Improving soil bulk density and carbon estimates in inland wetland histosols
New Project: The Wessel Lab prepares to re-map Michigan wetland soils.
In this new project “Improving soil bulk density and carbon estimates in inland wetland histosols,” funded by the USDA-Natural Resources Conservation Service to support soil survey in the state, assistant professor Dr Barret Wessel and new grad student Bernard Frantz are planning a large-scale sampling tour to collect samples and re-map soil carbon in five Michigan wetland sites that represent the diversity of organic soils in the state.
Map shows approximate sampling locations planned for Michigan. Samples will be kept on campus available for future use.
“It’s a major physical commitment, hand-coring up to 50 cores in a larger wetland,” Wessel says. The team plans to sample 5 sites; the final products will include a report evaluating the accuracy of maps of organic soils.
Wessel and grad student Bernard Frantz will compare the new findings to existing soil survey data outputs, which, Wessel says, “can be based on data that can sometimes date back to around 1900. They have been updated from time to time since then, but earlier projects were not as focused on mapping organic soils or accounting for the amount and forms of carbon that they contain.”
Frantz says This project combines his passions with his studies. “I am taking a mix of wetland, agricultural, and coding classes right now, which all serve to strengthen my fundamentals before we DIG deep into the project,” Frantz says.
The samples will be described and analyzed for soil carbon (total, organic, and inorganic) measured via total elemental combustion analysis (for total carbon) and the Sherrod method (for inorganic carbon, with organic carbon calculated as the difference). Multiple methods will be used to measure bulk density, which is necessary to calculate carbon accounts from the concentration in individual samples. Samples across these sites are expected to be diverse, ranging from fibrous peat to fluid marl, and of course including plenty of Michigan’s muck.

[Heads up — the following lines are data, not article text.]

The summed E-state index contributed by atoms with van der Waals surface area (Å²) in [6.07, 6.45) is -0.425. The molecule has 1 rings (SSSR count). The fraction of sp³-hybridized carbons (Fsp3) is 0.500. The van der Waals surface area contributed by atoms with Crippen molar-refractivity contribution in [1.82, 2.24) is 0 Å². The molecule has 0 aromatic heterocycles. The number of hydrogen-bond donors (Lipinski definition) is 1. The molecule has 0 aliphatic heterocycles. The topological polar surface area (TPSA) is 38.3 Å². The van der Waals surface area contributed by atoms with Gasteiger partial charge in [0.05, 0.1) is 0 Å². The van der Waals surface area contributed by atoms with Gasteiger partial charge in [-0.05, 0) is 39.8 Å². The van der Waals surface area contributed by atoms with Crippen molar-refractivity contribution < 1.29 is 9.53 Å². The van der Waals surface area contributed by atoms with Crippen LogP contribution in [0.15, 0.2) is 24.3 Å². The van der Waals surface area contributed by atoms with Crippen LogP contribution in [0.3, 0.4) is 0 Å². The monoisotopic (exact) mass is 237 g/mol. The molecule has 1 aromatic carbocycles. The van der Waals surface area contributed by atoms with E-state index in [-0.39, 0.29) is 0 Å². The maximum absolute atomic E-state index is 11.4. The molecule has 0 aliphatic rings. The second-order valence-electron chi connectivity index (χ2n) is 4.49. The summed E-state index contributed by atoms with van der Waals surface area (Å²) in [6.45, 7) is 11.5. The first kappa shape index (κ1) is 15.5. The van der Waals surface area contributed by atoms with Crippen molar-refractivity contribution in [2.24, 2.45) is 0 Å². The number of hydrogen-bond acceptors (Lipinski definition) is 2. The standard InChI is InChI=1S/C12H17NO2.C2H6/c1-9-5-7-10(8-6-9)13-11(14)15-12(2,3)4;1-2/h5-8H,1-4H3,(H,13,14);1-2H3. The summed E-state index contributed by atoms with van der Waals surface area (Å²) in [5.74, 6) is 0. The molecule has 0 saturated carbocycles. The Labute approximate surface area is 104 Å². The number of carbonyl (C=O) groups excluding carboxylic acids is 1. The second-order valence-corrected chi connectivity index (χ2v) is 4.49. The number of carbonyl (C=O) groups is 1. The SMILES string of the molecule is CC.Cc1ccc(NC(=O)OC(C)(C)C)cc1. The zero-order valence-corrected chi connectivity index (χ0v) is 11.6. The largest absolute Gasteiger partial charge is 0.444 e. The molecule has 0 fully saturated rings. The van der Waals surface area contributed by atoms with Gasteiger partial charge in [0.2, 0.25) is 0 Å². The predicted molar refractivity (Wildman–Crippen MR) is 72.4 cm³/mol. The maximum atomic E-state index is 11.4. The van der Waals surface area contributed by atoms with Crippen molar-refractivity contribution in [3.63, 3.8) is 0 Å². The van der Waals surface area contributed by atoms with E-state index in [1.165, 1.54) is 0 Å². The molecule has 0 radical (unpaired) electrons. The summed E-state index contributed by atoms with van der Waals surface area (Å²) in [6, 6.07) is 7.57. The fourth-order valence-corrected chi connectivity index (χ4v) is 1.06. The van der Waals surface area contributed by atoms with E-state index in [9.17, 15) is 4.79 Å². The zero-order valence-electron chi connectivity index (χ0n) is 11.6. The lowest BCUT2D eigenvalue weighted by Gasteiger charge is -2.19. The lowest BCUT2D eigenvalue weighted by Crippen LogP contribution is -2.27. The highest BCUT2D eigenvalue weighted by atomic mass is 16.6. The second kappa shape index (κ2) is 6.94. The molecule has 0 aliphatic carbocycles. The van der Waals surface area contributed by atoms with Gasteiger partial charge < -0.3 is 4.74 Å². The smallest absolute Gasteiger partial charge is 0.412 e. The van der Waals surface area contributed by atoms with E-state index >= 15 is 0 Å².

In previous soil survey work, carbon was often measured using older methods including loss on ignition, where the sample is heated to burn off carbon—“A method that can have large errors in certain soil materials, and were only run on selected samples,” said Wessel. “We don’t have a large dataset of historic carbon contents in many Michigan soils, so there is a real need to collect these data.”
These data will enable mappers and modelers to better account for soil carbon stocks in organic soils in Michigan. By having baseline data about current conditions, we can implement programs to, for example, pay landowners to protect or to grow those carbon stocks. Having improved soil carbon data, including soil bulk density measurements, is a necessary prerequisite to the implementation of realistic carbon markets and other tools that could be used to slow and to mitigate climate change.
The samples will initially be stored on campus, though subsamples will be sent to other labs for selected analyses. Excess samples will be available for future testing.
“Organic soils often form in sedimentary environments like bogs and lakes,” Wessel says, “So they can capture environmental signals like heavy metal contamination or pollen that can tell us what was growing in the landscape when a soil layer was formed.”
AS well, the soil team will correlate soil morphologic properties (including hydrogen sulfide odor) with the change in pH and the final oxidized pH of moist aerobic incubation samples. “We are interested in this because of references, dating back about a century, that some wetland soils contain ‘poisonous substances’ that can injure plants,” Wessel says. “I suspect that these are sulfide compounds that are rare enough to have been overlooked in the soil survey, but we’re going to try to find them and resolve that mystery.”